config.api_only = trueÂ
class ApplicationController < ActionController::Base
# change this inherit from ActionController::API
class ApplicationController < ActionController::API
For many a Rails noob, having to figure out when to use â€œrakeâ€ and when to use â€œrailsâ€Â is a source of confusion. Now you donâ€™t need to switch context between the â€œrakeâ€Â and â€œrailsâ€Â commands. You can run all Rake tasks with the â€œrailsâ€ keyword.
The source of this issue in previous versions of Rails is the fact that some commands make sense to beÂ rails commands, such asÂ â€œrails serverâ€, and are not implemented as rake tasks,Â but the rest are implemented as rakeÂ tasks and are therefore called usingÂ â€œrakeâ€. If you implement your ownÂ rakeÂ tasks, you would have had to also call them usingÂ â€œrakeâ€.
In Rails 5, you can do everything with â€œrailsâ€ right now. For example, â€œrake db:migrateâ€ is now â€œrails db:migrateâ€. This may not look like much on the surface, but this will make the lives of beginners much simpler. Rails 5 will also add a â€œrestartâ€Â command that quickly restarts the application.
4. Rails 5 Only Support Ruby 2.2.2+
Rails 5 will only work with Ruby 2.2.2 or newer. In Ruby On Rails applications, we usually pass symbols all over the place, doing this open the possibility of DOS attacks when our memory is consumed by symbols that never get garbage collected.
Ruby 2.2.0 introduced changes in its garbage collector to be able to collect symbols.
Another reason for Rails 5 to support Ruby 2.2.2 is to take advantage of new Incremental GC which will help to reduce memory consumption by our Rails applications.
5. #or method in ActiveRecord::Relation
Finally ActiveRecord::Relation is getting #or method, this will allow us to write queries with ActiveRecord DSL as follows:
Book.where(‘author = 1’).or(Book.where(‘author = 3’))Â
\# => SELECT * FROM books WHERE (author = 1) OR (author = 3)
#or method accepts a second relation as a parameter that is combined with an or. #or can also accept a relation in a form of model scope.
6. #belongs_to is required by default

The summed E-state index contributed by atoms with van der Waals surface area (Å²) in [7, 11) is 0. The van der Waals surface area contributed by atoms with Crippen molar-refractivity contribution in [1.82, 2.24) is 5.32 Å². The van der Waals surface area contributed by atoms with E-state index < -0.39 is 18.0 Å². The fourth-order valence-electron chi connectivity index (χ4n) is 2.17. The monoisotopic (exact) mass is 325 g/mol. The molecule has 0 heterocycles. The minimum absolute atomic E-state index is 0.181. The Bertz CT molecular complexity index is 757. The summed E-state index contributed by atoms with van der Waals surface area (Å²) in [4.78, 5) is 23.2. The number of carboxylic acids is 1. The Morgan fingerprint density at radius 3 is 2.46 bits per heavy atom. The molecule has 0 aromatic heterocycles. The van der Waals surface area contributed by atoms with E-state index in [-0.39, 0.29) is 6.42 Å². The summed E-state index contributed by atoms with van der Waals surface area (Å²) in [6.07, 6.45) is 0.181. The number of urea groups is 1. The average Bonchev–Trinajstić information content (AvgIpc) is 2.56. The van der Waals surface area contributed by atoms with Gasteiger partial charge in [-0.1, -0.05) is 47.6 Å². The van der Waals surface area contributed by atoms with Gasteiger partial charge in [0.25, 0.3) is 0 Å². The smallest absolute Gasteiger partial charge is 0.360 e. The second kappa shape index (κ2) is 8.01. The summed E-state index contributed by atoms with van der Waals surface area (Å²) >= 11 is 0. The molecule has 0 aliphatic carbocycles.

From now on every Rails application will have a new configuration option
config.active_record.belongs_to_required_by_default = true
It will trigger a validation error when trying to save a model where belongs_to associations are not present.Â We can disable this validation on each belongs_to definition, just passing an additional option optional: true as follows:
class Book < ActiveRecord::BaseÂ
Â Â belongs_to :author, optional: trueÂ
7.What else is new?
Rails 5 includes a whole number of big and small changes. Check out the full change logÂ hereÂ to see everything thatâ€™s new. But just to give you an idea of some of the other things to look out for, here are a few more to keep in mind:
+ Rails has a new logo and welcome screen when you first create your app.
+ Rails usesÂ PumaÂ as the default web server now instead of Webrick (some articles online are outdated and suggest you Â need a multi-threaded server such as Puma to run ActionCable. That used to be the case with early versions of ActionCable but thatâ€™s not necessary anymore. You can even use servers such asÂ unicorn).
+ Turbolinks 5 promises to load your pages much faster than before.
+ Use built-in helper methods like â€œon_weekdayâ€ or â€œon_weekendâ€ to check whether a date is a weekday or on a weekend.
Rails 5 is great news to both experienced and amateur programmers. It introduces some great new features such as ActionCable and API mode which offer us many more opportunities for building even more types of apps with Rails.
With Rails 5 you no longer have to make compromises, as you donâ€™t even have to think about different frameworks if youâ€™d like to have an API-only app or include real-time features. In a web where real-time data updates and speed are both increasingly important, the team behind Rails has made sure itâ€™s a solid choice for modern app development for years to come.